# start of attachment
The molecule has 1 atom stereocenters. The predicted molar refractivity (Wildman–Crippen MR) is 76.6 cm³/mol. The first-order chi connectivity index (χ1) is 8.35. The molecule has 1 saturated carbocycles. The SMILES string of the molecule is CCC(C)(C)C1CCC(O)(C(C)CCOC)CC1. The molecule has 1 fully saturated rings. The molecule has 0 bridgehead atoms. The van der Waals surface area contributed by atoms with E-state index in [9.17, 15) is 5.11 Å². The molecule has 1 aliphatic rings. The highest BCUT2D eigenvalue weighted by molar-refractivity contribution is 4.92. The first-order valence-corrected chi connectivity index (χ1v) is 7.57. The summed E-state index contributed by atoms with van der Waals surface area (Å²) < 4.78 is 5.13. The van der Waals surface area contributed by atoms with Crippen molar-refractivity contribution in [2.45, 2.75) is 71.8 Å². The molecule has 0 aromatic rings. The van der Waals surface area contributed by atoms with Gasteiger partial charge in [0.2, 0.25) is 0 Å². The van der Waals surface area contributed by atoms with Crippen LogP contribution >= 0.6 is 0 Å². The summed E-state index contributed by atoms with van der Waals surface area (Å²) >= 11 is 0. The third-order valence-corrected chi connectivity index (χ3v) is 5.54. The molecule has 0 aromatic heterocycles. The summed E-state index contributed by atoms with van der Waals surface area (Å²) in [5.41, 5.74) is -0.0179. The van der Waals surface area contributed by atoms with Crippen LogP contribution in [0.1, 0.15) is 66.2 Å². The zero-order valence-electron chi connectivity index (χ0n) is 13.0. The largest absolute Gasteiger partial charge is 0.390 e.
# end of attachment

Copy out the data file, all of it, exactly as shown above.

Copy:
The molecule has 1 atom stereocenters. The predicted molar refractivity (Wildman–Crippen MR) is 76.6 cm³/mol. The first-order chi connectivity index (χ1) is 8.35. The molecule has 1 saturated carbocycles. The SMILES string of the molecule is CCC(C)(C)C1CCC(O)(C(C)CCOC)CC1. The molecule has 1 fully saturated rings. The molecule has 0 bridgehead atoms. The van der Waals surface area contributed by atoms with E-state index in [9.17, 15) is 5.11 Å². The molecule has 1 aliphatic rings. The highest BCUT2D eigenvalue weighted by molar-refractivity contribution is 4.92. The first-order valence-corrected chi connectivity index (χ1v) is 7.57. The summed E-state index contributed by atoms with van der Waals surface area (Å²) < 4.78 is 5.13. The van der Waals surface area contributed by atoms with Crippen molar-refractivity contribution in [2.45, 2.75) is 71.8 Å². The molecule has 0 aromatic rings. The van der Waals surface area contributed by atoms with Gasteiger partial charge in [0.2, 0.25) is 0 Å². The van der Waals surface area contributed by atoms with Crippen LogP contribution >= 0.6 is 0 Å². The summed E-state index contributed by atoms with van der Waals surface area (Å²) >= 11 is 0. The third-order valence-corrected chi connectivity index (χ3v) is 5.54. The molecule has 0 aromatic heterocycles. The summed E-state index contributed by atoms with van der Waals surface area (Å²) in [5.41, 5.74) is -0.0179. The van der Waals surface area contributed by atoms with Crippen LogP contribution in [0.1, 0.15) is 66.2 Å². The zero-order valence-electron chi connectivity index (χ0n) is 13.0. The largest absolute Gasteiger partial charge is 0.390 e.